NBA TV Streaming Service Faces Stiff Competition Outside of Sports

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  • NBA TV will combine the best of both NBA TV linear programming and NBA League Pass for fans.
  • The league's defined audience will limit the number of subscribers that will sign up, but should help NBA TV stand out in the market, experts say.
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Photo Credit: Derick E. Hingle-USA TODAY Sports

The NBA’s new direct-to-consumer service, NBA TV, was created with the sole purpose of providing fans with another choice in how they watch basketball, according to the league. Yet the offering does drop the NBA right into the highly-competitive streaming wars.

In addition to mainstay offerings from Netflix, Hulu, and Amazon Prime Video, new platforms – including Disney+ and the soon-to-launch HBO MAX – add to the competition NBA TV will face for consumer dollars outside of the sports industry.

The saving grace for NBA TV in the saturated digital streaming market may be its niche target audience: the hardcore NBA fan.

“We see a terrific opportunity to engage fans with the NBA TV direct-to-consumer product, which offers unique, around-the-clock access to premium NBA games, original programming, and an extensive list of on-demand video content with advanced viewing options,” said Chris Benyarko, NBA vice president, direct to consumer, in an email.

Launched by NBA Digital, a jointly-managed venture by the NBA and Turner Sports, NBA TV is now available to customers for $6.99 per month or $59.99 annually. The NBA’s move to expand NBA TV into a direct-to-consumer product is also a decision other major sports leagues may mimic in the future, according to Alex Evans, managing director of L.E.K. Consulting and leader of the firm’s sports practice.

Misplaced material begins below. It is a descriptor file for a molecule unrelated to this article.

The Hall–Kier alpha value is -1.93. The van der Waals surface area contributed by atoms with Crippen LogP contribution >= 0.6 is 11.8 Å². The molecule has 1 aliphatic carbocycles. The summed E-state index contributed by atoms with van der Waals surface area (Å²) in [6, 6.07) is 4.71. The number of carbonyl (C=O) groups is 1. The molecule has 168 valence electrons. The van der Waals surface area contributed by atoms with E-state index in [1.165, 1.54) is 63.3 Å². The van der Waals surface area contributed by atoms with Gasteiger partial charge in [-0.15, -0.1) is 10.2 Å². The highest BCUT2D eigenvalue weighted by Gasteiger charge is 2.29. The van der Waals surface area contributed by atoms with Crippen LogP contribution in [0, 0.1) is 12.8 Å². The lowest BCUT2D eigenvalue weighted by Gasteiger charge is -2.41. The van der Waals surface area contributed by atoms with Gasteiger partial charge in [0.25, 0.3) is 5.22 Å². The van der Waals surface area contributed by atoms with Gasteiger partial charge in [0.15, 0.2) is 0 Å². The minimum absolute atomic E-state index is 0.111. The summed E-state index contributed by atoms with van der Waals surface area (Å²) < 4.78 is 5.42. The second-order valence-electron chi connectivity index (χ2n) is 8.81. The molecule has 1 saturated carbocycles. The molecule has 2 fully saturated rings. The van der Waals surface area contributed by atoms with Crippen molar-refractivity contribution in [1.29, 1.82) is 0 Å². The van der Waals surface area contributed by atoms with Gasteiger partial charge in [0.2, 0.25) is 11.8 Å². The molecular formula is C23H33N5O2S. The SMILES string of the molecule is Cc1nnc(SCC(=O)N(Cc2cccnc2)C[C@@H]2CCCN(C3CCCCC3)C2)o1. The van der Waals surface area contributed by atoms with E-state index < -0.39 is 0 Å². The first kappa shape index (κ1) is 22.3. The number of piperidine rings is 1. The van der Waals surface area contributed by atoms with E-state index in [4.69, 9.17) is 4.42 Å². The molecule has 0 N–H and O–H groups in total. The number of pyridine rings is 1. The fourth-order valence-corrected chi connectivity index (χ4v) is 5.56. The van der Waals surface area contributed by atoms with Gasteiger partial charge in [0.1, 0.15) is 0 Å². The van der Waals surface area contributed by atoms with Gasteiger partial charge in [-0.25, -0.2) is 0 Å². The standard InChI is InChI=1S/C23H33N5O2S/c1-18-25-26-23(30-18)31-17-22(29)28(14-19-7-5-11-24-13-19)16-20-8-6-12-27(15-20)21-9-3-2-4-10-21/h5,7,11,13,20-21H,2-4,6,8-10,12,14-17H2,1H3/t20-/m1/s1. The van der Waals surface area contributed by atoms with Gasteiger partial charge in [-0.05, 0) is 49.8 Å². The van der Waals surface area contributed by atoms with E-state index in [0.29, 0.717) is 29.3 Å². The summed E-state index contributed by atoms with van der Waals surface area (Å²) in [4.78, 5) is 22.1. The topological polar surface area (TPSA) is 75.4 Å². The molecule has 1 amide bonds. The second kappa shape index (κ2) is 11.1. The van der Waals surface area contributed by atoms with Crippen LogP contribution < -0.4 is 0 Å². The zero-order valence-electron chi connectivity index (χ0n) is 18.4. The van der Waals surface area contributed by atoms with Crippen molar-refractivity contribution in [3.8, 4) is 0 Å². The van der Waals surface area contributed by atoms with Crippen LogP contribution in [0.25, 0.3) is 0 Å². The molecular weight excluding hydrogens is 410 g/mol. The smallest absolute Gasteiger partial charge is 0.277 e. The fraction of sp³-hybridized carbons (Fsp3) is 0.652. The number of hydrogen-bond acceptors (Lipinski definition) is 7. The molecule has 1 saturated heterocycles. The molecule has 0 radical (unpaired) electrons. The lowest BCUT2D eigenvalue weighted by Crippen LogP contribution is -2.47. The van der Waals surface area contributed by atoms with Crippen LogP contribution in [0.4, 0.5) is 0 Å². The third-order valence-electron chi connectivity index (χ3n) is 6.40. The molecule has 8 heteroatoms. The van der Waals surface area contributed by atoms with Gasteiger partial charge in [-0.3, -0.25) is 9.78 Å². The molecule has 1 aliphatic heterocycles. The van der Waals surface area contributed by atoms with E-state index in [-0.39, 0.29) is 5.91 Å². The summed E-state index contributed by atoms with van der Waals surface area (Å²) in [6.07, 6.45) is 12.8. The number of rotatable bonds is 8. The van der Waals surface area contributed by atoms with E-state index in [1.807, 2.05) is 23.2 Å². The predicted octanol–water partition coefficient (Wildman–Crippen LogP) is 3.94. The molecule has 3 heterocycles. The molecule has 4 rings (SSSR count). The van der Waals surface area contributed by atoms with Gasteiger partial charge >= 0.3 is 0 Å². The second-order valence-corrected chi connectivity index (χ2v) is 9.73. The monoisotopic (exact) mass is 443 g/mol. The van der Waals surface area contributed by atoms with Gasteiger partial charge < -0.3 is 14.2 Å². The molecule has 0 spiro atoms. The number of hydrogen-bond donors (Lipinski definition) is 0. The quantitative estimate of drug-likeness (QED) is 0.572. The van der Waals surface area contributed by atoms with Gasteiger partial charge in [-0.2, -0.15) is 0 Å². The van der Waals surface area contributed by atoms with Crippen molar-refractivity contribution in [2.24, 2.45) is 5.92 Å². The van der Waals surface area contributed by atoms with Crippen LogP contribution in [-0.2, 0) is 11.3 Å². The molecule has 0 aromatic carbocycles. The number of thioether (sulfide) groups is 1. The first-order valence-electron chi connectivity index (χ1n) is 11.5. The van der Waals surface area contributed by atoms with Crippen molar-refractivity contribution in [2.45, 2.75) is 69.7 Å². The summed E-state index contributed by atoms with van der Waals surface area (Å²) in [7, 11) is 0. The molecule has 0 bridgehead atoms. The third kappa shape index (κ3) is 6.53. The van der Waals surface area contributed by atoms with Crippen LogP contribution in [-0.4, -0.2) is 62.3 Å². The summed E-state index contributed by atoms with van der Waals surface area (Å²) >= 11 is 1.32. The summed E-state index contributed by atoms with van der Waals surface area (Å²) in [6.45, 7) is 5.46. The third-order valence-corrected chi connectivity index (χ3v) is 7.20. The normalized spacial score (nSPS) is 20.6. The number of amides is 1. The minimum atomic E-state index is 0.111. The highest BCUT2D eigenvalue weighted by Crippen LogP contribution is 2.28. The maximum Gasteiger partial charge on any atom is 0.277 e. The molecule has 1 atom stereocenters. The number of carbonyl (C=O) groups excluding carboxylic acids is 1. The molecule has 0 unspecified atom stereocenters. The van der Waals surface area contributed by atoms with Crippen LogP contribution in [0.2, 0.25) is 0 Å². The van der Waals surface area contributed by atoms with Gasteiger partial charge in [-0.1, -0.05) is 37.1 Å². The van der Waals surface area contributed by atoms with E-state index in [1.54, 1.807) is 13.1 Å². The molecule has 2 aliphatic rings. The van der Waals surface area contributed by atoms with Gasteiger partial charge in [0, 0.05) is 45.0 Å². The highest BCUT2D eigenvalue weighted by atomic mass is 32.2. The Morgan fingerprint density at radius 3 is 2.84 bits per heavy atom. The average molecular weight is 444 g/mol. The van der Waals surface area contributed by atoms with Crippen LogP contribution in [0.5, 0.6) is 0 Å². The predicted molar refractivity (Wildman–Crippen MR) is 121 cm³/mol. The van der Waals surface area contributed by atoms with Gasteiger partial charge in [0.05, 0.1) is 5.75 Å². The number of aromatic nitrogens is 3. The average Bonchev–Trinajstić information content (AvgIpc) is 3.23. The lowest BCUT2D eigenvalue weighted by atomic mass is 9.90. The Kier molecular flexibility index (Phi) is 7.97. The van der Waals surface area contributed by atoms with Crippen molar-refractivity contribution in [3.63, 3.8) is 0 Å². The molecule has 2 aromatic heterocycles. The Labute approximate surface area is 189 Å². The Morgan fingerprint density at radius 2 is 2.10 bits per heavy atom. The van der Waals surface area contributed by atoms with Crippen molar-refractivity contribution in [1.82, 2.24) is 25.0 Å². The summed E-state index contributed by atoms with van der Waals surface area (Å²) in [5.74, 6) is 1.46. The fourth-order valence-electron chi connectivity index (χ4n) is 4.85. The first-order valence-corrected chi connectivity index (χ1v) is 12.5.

“This speaks to the reality of sports media and paid TV today,” said Evans. “There’s a whole range of people who have cut the cord or never had it. Traditionally-distributed services like NBA TV won’t be able to reach them.”

The NBA skews younger in viewing audience and is most affected by millennial and Gen Z consumers creating a-la-carte entertainment packages from the breadth of services available, Evans said.

Its defined target audience will undoubtedly limit the number of subscribers the league can sign up, but should help the NBA differentiate itself enough to stand out in the market. The perfect comparison of what NBA.TV could become is the WWE Network, launched in 2014.

“WWE Network has been successful, and caters to a well-defined audience,” said Evans. “You’d imagine that same audience also has Prime and Netflix, but WWE to them is must-have content.”

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The launch of NBA.TV is unlikely to have any real impact on NBA League Pass – the NBA’s out-of-market cable offering. League Pass – which is similar to other pro league offerings like NHL Center Ice, MLB Extra Innings, and NFL Sunday Ticket – focuses on broadcast live-game content.

NBA TV will instead combine the best of both NBA TV linear programming and League Pass for fans. This may ruffle a few feathers with cable providers, but Evans doubts it will be the lone reason consumers cut the cord.

“It’s one more straw on the camel’s back,” he said. “Hard to imagine people canceling their cable subscription because all their needs have been met by NBA TV digital.”

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Benyarko said that traditional cable, satellite, and digital providers will be able to offer their subscribers the opportunity to view some of the new NBA TV streaming service features via the NBA’s website and mobile app.

The NBA declined to share revenue expectations for the new venture.